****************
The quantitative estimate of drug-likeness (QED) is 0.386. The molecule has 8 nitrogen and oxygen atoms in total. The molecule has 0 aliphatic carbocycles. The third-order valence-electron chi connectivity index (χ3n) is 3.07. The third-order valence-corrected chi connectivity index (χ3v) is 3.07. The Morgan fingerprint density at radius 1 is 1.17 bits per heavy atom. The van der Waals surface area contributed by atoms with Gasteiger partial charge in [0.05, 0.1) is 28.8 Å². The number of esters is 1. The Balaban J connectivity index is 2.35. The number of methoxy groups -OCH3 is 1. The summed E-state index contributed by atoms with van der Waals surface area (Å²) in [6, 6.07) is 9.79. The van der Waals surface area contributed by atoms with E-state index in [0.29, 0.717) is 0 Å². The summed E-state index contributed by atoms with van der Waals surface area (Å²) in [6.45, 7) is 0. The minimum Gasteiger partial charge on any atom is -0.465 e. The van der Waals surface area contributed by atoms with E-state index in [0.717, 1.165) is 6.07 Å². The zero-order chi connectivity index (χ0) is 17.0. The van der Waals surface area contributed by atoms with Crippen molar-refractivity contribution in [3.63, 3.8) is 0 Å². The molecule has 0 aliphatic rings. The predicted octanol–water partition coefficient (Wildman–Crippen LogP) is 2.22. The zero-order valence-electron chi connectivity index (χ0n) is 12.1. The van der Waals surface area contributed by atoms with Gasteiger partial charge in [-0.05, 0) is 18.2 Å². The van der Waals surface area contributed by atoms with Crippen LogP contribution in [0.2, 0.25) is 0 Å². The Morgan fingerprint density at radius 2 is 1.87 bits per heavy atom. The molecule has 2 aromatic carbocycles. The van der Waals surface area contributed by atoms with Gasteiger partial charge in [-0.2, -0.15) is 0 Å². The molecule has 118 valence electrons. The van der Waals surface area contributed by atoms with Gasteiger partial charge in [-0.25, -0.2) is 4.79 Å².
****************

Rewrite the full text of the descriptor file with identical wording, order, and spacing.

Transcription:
The quantitative estimate of drug-likeness (QED) is 0.386. The molecule has 8 nitrogen and oxygen atoms in total. The molecule has 0 aliphatic carbocycles. The third-order valence-electron chi connectivity index (χ3n) is 3.07. The third-order valence-corrected chi connectivity index (χ3v) is 3.07. The Morgan fingerprint density at radius 1 is 1.17 bits per heavy atom. The van der Waals surface area contributed by atoms with Gasteiger partial charge in [0.05, 0.1) is 28.8 Å². The number of esters is 1. The Balaban J connectivity index is 2.35. The number of methoxy groups -OCH3 is 1. The summed E-state index contributed by atoms with van der Waals surface area (Å²) in [6, 6.07) is 9.79. The van der Waals surface area contributed by atoms with E-state index in [0.29, 0.717) is 0 Å². The summed E-state index contributed by atoms with van der Waals surface area (Å²) in [6.45, 7) is 0. The minimum Gasteiger partial charge on any atom is -0.465 e. The van der Waals surface area contributed by atoms with E-state index in [0.717, 1.165) is 6.07 Å². The zero-order chi connectivity index (χ0) is 17.0. The van der Waals surface area contributed by atoms with Crippen molar-refractivity contribution in [3.63, 3.8) is 0 Å². The molecule has 0 aliphatic rings. The predicted octanol–water partition coefficient (Wildman–Crippen LogP) is 2.22. The zero-order valence-electron chi connectivity index (χ0n) is 12.1. The van der Waals surface area contributed by atoms with Gasteiger partial charge in [-0.05, 0) is 18.2 Å². The van der Waals surface area contributed by atoms with Crippen LogP contribution in [0.2, 0.25) is 0 Å². The Morgan fingerprint density at radius 2 is 1.87 bits per heavy atom. The molecule has 2 aromatic carbocycles. The van der Waals surface area contributed by atoms with Gasteiger partial charge in [-0.2, -0.15) is 0 Å². The molecule has 118 valence electrons. The van der Waals surface area contributed by atoms with Gasteiger partial charge in [-0.25, -0.2) is 4.79 Å².